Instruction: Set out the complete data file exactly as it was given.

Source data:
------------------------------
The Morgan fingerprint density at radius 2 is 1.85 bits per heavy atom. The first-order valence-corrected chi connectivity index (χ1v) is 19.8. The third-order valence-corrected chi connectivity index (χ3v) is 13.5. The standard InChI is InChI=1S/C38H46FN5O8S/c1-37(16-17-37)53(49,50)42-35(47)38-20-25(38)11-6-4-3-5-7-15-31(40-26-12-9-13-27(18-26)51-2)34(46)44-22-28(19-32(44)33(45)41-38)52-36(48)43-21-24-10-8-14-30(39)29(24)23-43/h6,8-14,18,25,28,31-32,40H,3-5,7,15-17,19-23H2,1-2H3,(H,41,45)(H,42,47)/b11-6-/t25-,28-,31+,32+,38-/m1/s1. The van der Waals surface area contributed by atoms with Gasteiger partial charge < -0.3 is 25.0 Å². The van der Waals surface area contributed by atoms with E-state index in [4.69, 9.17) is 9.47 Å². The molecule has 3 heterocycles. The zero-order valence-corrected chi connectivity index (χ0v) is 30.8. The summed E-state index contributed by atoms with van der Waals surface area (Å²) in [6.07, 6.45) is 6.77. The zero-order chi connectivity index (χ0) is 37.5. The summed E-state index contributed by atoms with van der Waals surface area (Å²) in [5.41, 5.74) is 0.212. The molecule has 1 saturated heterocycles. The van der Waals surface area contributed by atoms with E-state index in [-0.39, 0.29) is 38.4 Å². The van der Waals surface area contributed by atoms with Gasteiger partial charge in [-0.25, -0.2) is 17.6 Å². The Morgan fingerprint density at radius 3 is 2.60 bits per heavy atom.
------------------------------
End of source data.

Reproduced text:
The Morgan fingerprint density at radius 2 is 1.85 bits per heavy atom. The first-order valence-corrected chi connectivity index (χ1v) is 19.8. The third-order valence-corrected chi connectivity index (χ3v) is 13.5. The standard InChI is InChI=1S/C38H46FN5O8S/c1-37(16-17-37)53(49,50)42-35(47)38-20-25(38)11-6-4-3-5-7-15-31(40-26-12-9-13-27(18-26)51-2)34(46)44-22-28(19-32(44)33(45)41-38)52-36(48)43-21-24-10-8-14-30(39)29(24)23-43/h6,8-14,18,25,28,31-32,40H,3-5,7,15-17,19-23H2,1-2H3,(H,41,45)(H,42,47)/b11-6-/t25-,28-,31+,32+,38-/m1/s1. The van der Waals surface area contributed by atoms with Gasteiger partial charge < -0.3 is 25.0 Å². The van der Waals surface area contributed by atoms with E-state index in [4.69, 9.17) is 9.47 Å². The molecule has 3 heterocycles. The zero-order valence-corrected chi connectivity index (χ0v) is 30.8. The summed E-state index contributed by atoms with van der Waals surface area (Å²) in [6.07, 6.45) is 6.77. The zero-order chi connectivity index (χ0) is 37.5. The summed E-state index contributed by atoms with van der Waals surface area (Å²) in [5.41, 5.74) is 0.212. The molecule has 1 saturated heterocycles. The van der Waals surface area contributed by atoms with E-state index in [-0.39, 0.29) is 38.4 Å². The van der Waals surface area contributed by atoms with Gasteiger partial charge in [-0.25, -0.2) is 17.6 Å². The Morgan fingerprint density at radius 3 is 2.60 bits per heavy atom.